(Maybe the Supreme Court should update that hallowed language about abortion being a private medical decision between a woman and her doctor, eh?)

Back in Shippensburg, it’s been a bad few days for the University’s PR team--one negative link on Drudge would keep anybody hopping—and they’re feeling a bit defensive. “We’re not the first” to make Plan B available on a college campus, they say.

But from a vending machine?

Has our culture so trivialized sex and baby-making that the ‘solution’ to an unintended pregnancy comes out of a vending machine? And the grown-ups in the room don’t even blink?

Shippensburg’s decision seems destined to create a campus norm of casual sex. But in its February 7 statement, the University asserted that it’s “not encouraging anyone to be sexually active. That is a decision each student makes on his or her own.”

But why offer students abortion-inducing drugs, right on campus? (Ironically, the University vending machines don’t carry condoms, the typical must-have accessory for promiscuous sex).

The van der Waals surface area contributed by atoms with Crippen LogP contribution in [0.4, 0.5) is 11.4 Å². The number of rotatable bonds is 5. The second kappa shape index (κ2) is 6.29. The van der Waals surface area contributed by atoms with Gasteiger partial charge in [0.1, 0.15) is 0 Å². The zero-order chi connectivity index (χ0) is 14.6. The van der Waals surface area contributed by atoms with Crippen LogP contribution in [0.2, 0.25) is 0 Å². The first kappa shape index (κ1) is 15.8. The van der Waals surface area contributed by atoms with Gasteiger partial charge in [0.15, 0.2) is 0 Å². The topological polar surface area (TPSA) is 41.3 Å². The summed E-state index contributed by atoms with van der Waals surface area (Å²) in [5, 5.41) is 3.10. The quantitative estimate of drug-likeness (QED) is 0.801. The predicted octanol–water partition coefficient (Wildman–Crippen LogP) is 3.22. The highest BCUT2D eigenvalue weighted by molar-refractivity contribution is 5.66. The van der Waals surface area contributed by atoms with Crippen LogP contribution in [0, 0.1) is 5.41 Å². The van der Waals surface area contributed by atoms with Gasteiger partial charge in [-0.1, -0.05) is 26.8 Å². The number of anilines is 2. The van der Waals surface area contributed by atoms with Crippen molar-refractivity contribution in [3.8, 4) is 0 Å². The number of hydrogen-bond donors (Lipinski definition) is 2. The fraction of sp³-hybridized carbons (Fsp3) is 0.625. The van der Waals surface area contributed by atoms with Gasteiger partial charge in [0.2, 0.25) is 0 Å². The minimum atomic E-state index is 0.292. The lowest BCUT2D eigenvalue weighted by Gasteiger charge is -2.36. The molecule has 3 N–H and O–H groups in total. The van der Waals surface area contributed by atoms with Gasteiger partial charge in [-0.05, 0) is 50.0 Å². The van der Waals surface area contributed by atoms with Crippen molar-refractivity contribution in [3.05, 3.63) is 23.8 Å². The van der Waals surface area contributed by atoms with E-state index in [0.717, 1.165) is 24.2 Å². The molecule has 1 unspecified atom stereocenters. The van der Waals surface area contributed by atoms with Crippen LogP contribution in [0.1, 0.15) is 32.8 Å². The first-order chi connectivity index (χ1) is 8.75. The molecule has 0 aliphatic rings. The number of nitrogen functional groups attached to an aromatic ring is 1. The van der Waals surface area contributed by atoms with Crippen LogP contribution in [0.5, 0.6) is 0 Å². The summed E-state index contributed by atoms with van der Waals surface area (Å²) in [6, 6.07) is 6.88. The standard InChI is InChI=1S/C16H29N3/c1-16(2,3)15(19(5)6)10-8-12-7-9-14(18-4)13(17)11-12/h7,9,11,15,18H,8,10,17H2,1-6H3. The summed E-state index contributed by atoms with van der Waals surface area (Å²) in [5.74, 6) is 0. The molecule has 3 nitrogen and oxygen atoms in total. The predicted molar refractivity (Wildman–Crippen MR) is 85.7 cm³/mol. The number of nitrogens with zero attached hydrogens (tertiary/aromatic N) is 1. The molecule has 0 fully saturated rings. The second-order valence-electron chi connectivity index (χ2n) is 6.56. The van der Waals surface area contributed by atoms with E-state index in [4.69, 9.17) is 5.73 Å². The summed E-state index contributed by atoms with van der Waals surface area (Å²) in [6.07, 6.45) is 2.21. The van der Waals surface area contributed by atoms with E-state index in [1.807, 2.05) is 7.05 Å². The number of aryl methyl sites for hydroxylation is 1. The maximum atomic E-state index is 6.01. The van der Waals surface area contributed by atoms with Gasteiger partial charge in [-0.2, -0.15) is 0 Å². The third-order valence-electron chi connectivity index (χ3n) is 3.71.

In a phone interview February 7, Dr. Peter M. Gigliotti, Executive Director for University Communications & Marketing, said the university installed the vending machine “several years” ago after a student survey showed that 85% of students favored on-campus access to emergency contraception. He defended the decision, expressed surprise at the media coverage, and insisted that no one under the age of 17 has access to the vending machine. (By law, Plan B cannot be dispensed to anyone under 17 without a prescription.)

In Shippensburg’s public statement, Dr. Robert Serr, Vice-President for Student Affairs, also downplayed the disclosure and framed the issue as support for reproductive choice: “Reproductive services are a personal decision to be made by every man and woman. As such, the university is providing students with a medication that they can obtain legally elsewhere as part of their ability to make their own choices.”

Put differently, Shippensburg wonders, “What’s the big deal?”

That attitude is precisely the problem.